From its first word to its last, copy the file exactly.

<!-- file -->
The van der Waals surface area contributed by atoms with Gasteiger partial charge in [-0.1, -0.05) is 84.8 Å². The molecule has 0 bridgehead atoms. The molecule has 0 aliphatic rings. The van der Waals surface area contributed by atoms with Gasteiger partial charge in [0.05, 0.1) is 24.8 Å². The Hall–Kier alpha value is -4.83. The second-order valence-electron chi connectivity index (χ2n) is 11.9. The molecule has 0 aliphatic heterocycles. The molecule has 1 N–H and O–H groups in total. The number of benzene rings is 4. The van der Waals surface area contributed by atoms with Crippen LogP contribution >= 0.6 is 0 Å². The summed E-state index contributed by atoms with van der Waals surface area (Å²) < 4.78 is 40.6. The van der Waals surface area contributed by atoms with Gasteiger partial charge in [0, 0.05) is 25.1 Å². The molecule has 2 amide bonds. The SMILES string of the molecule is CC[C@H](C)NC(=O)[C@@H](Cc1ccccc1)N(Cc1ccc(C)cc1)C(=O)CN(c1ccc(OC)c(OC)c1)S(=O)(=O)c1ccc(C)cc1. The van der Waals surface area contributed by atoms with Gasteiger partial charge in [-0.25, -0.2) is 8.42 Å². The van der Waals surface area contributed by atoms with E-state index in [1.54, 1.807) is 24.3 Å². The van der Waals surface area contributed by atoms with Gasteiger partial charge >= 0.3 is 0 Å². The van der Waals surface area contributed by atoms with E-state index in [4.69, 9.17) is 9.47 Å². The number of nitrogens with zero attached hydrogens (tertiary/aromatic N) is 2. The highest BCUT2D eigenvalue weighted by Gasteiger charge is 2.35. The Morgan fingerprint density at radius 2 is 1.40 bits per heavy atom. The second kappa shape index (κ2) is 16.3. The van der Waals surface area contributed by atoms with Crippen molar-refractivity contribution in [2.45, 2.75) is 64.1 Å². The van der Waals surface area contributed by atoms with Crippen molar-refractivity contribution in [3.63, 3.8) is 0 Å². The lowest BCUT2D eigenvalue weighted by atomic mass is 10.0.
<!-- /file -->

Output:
The van der Waals surface area contributed by atoms with Gasteiger partial charge in [-0.1, -0.05) is 84.8 Å². The molecule has 0 bridgehead atoms. The molecule has 0 aliphatic rings. The van der Waals surface area contributed by atoms with Gasteiger partial charge in [0.05, 0.1) is 24.8 Å². The Hall–Kier alpha value is -4.83. The second-order valence-electron chi connectivity index (χ2n) is 11.9. The molecule has 0 aliphatic heterocycles. The molecule has 1 N–H and O–H groups in total. The number of benzene rings is 4. The van der Waals surface area contributed by atoms with Crippen LogP contribution >= 0.6 is 0 Å². The summed E-state index contributed by atoms with van der Waals surface area (Å²) < 4.78 is 40.6. The van der Waals surface area contributed by atoms with Gasteiger partial charge in [0, 0.05) is 25.1 Å². The molecule has 2 amide bonds. The SMILES string of the molecule is CC[C@H](C)NC(=O)[C@@H](Cc1ccccc1)N(Cc1ccc(C)cc1)C(=O)CN(c1ccc(OC)c(OC)c1)S(=O)(=O)c1ccc(C)cc1. The van der Waals surface area contributed by atoms with Gasteiger partial charge in [-0.25, -0.2) is 8.42 Å². The van der Waals surface area contributed by atoms with E-state index in [1.54, 1.807) is 24.3 Å². The van der Waals surface area contributed by atoms with Gasteiger partial charge >= 0.3 is 0 Å². The van der Waals surface area contributed by atoms with E-state index in [4.69, 9.17) is 9.47 Å². The number of nitrogens with zero attached hydrogens (tertiary/aromatic N) is 2. The highest BCUT2D eigenvalue weighted by Gasteiger charge is 2.35. The Morgan fingerprint density at radius 2 is 1.40 bits per heavy atom. The second kappa shape index (κ2) is 16.3. The van der Waals surface area contributed by atoms with Crippen molar-refractivity contribution in [2.45, 2.75) is 64.1 Å². The van der Waals surface area contributed by atoms with Crippen molar-refractivity contribution in [3.63, 3.8) is 0 Å². The lowest BCUT2D eigenvalue weighted by atomic mass is 10.0.